The Relativity of Hard Work and “Hard Fun” in 5 Minute Perseverance Game

Games are often facing a prejudice to be a comfortable place to flee to from the serious and really important assignments. But interestingly enough the “work” we do while playing games is not easy at all. It is in truth hard work. Doable, but not easy at all. At least not in the long run. Otherwise, no one would play the games if they would not challenge us.

Jane McGonical, whom I mentioned already many times in this blog series, and who is a well-known gamification advocate and game designer, has addressed this very specific characteristic of games in much detail.

In her book “Reality is Broken,” Jane McGonical quoted the playwright Noël Coward, who said,

“Work is more fun than fun.”

She has supported this statement by referring to a psychology research method known as the experience sampling method, or ESM, which concentrates on finding out “how we really feel during different parts of our day.”*

These studies show that the widely agreed relaxing or indulging activities, such as eating sweets, watching a movie, or just doing nothing, don’t make us feel better. However, the events where we are challenged, and where we see the task as doable, then we are detected to be the happiest.

Jane calls this kind of work “hard fun.”

She says, “Hard fun leaves us feeling measurably better than when we started [playing**]. So it’s no surprise, then that one of the activities from which ESM subjects report the highest levels of interest and positive moods both during and afterward is when they’re playing games — including sports, card games, board games, and computer and video games. The research proves what gamers already know: within the limits of our own endurance, we would rather work hard than be entertained. Perhaps that’s why gamers spend less time watching television than anyone else on the planet.”

The last post on the 5 Minute Perseverance Game titled “The ‘Unnecessary’ Obstacle of the 5 Minute Perseverance Game and Why it Turns an Overwhelming Task into Doable” could appear contradicting the above statements of the hard work inside games. We discovered there that the limiting time of working on a project makes it doable, that is easier than if we were doing it in one piece. So, is the 5 Minute Perseverance Game an exception and it is all ease and “piece of cake”?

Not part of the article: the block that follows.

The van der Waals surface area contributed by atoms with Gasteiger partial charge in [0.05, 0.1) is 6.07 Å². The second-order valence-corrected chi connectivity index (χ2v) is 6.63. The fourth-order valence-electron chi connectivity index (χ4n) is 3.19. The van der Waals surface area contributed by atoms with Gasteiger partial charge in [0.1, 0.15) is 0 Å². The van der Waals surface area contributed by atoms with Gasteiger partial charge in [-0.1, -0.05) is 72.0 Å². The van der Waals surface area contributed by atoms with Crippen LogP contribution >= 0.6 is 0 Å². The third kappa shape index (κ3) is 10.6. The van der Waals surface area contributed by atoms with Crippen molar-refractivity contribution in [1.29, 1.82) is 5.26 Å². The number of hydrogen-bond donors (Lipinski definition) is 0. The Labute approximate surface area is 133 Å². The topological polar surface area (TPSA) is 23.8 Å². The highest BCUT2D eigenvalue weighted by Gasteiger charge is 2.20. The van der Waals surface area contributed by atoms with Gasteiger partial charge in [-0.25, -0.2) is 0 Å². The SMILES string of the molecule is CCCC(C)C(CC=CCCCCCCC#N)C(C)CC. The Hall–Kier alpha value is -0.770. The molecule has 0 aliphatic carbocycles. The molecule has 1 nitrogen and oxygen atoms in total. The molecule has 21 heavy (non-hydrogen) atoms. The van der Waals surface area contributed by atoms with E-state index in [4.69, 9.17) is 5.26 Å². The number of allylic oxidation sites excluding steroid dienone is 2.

Not exactly. We still need to work on our projects. The ones we procrastinated, those challenging us so much that we both yearn to do them and at the same fear as hell the results of our work. So the work is still hard, but the 5 minutes adjusts this overwhelming task into the “the limits of our own endurance” and unknowingly to us we start loving the job at hand instead of dreading or even hating it. Thus, even the tasks, which we have to do but have the idea we don’t want to do, become doable and even enjoyable because we manage to do them. We might find ourselves doing them for a longer period of times, or taking more tasks into the game. And when the game becomes too much, and we overdrive ourselves, we can choose to play differently, just like in other games we can leave one game and search another that satisfies our interests and “endurance.”

So the relativity of the 5 Minute Perseverance Game is also its paradox. On the one hand, we still need to make an effort and challenge ourselves to work through the 5 minutes. But on the other hand, by delimiting the time we invest into any project during any given day, we can reward ourselves much sooner than if we worked the whole day, or week, or month on the same task. In other words, we experience the job at hand as easier to manage than when we thought of it at the beginning. At the same time, it presents itself as engulfing and engaging as it could ever be.

What is your opinion? Do you agree with the concept of the “hard work” and “hard fun” in a game in general and in the 5 Minute Perseverance Game in particular? What is the hard work in the projects you take into your perseverance games?

On the picture above: I often experience cooking as “hard fun.” It is challenging me, but my enjoyment of the process grows as it progresses and the more I leave the past events of the day behind. I cannot, however, take the credit for this beautiful and utterly yummy salmon creation. My niece and her life partner have cooked this and several other gourmet dinners for us during their short stay with us this June.

What is this blog series about? You can find this out in its first blog post called “5 Minute Perseverance Game – Moving my Favorite Game to my Writing Blog.”

Results for days 12, 13, 14, 15, 16, 17, 18 of the round June 2017 of the 5 Minute Perseverance Game: 6, 7, 6, 8, 8, 11, 11 points out of 15 possible for each day.

Results Total for the 2nd week in June (week 24) 2017: 57 out of 105 possible (54 %)

References in this article:
* Jane McGonical, “Reality is Broken” (E-book Location 562)
** added by the author of this article

Copyright © 2017 by Victoria Ichizli-Bartels